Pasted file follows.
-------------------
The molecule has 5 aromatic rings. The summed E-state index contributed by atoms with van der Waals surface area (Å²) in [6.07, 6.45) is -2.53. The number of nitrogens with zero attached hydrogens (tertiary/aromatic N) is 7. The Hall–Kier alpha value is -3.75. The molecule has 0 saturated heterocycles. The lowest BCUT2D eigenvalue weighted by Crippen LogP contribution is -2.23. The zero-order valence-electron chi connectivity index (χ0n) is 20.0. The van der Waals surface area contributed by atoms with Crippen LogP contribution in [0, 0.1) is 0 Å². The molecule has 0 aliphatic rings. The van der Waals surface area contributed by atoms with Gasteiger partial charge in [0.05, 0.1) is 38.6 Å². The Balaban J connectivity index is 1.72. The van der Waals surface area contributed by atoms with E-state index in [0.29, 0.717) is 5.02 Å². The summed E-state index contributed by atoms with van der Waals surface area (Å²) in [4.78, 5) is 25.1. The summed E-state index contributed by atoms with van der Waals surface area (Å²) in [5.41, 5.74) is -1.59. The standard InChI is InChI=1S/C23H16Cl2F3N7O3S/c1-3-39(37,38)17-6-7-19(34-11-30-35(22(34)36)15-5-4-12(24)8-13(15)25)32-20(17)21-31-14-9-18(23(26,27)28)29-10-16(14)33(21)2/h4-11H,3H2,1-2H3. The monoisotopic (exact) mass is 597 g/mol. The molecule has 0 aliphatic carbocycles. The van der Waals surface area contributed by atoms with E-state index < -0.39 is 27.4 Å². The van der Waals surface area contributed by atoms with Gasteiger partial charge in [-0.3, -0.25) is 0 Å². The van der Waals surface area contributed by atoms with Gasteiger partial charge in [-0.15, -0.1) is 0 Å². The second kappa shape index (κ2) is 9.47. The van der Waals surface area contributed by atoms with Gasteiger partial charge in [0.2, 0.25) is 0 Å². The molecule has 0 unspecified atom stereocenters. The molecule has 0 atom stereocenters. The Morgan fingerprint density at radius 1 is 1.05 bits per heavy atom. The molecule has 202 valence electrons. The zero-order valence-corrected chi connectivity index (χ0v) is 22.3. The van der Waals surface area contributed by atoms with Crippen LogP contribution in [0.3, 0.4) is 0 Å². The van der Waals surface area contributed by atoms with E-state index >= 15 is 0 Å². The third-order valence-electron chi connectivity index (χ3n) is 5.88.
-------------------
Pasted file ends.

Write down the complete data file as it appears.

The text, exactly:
The molecule has 5 aromatic rings. The summed E-state index contributed by atoms with van der Waals surface area (Å²) in [6.07, 6.45) is -2.53. The number of nitrogens with zero attached hydrogens (tertiary/aromatic N) is 7. The Hall–Kier alpha value is -3.75. The molecule has 0 saturated heterocycles. The lowest BCUT2D eigenvalue weighted by Crippen LogP contribution is -2.23. The zero-order valence-electron chi connectivity index (χ0n) is 20.0. The van der Waals surface area contributed by atoms with Crippen LogP contribution in [0, 0.1) is 0 Å². The molecule has 0 aliphatic rings. The van der Waals surface area contributed by atoms with Gasteiger partial charge in [0.05, 0.1) is 38.6 Å². The Balaban J connectivity index is 1.72. The van der Waals surface area contributed by atoms with E-state index in [0.29, 0.717) is 5.02 Å². The summed E-state index contributed by atoms with van der Waals surface area (Å²) in [4.78, 5) is 25.1. The summed E-state index contributed by atoms with van der Waals surface area (Å²) in [5.41, 5.74) is -1.59. The standard InChI is InChI=1S/C23H16Cl2F3N7O3S/c1-3-39(37,38)17-6-7-19(34-11-30-35(22(34)36)15-5-4-12(24)8-13(15)25)32-20(17)21-31-14-9-18(23(26,27)28)29-10-16(14)33(21)2/h4-11H,3H2,1-2H3. The monoisotopic (exact) mass is 597 g/mol. The molecule has 0 aliphatic carbocycles. The van der Waals surface area contributed by atoms with E-state index < -0.39 is 27.4 Å². The van der Waals surface area contributed by atoms with Gasteiger partial charge in [-0.3, -0.25) is 0 Å². The van der Waals surface area contributed by atoms with Gasteiger partial charge in [-0.15, -0.1) is 0 Å². The second kappa shape index (κ2) is 9.47. The van der Waals surface area contributed by atoms with Gasteiger partial charge in [0.2, 0.25) is 0 Å². The molecule has 0 unspecified atom stereocenters. The molecule has 0 atom stereocenters. The Morgan fingerprint density at radius 1 is 1.05 bits per heavy atom. The molecule has 202 valence electrons. The zero-order valence-corrected chi connectivity index (χ0v) is 22.3. The van der Waals surface area contributed by atoms with Crippen LogP contribution in [0.3, 0.4) is 0 Å². The van der Waals surface area contributed by atoms with E-state index >= 15 is 0 Å². The third-order valence-electron chi connectivity index (χ3n) is 5.88.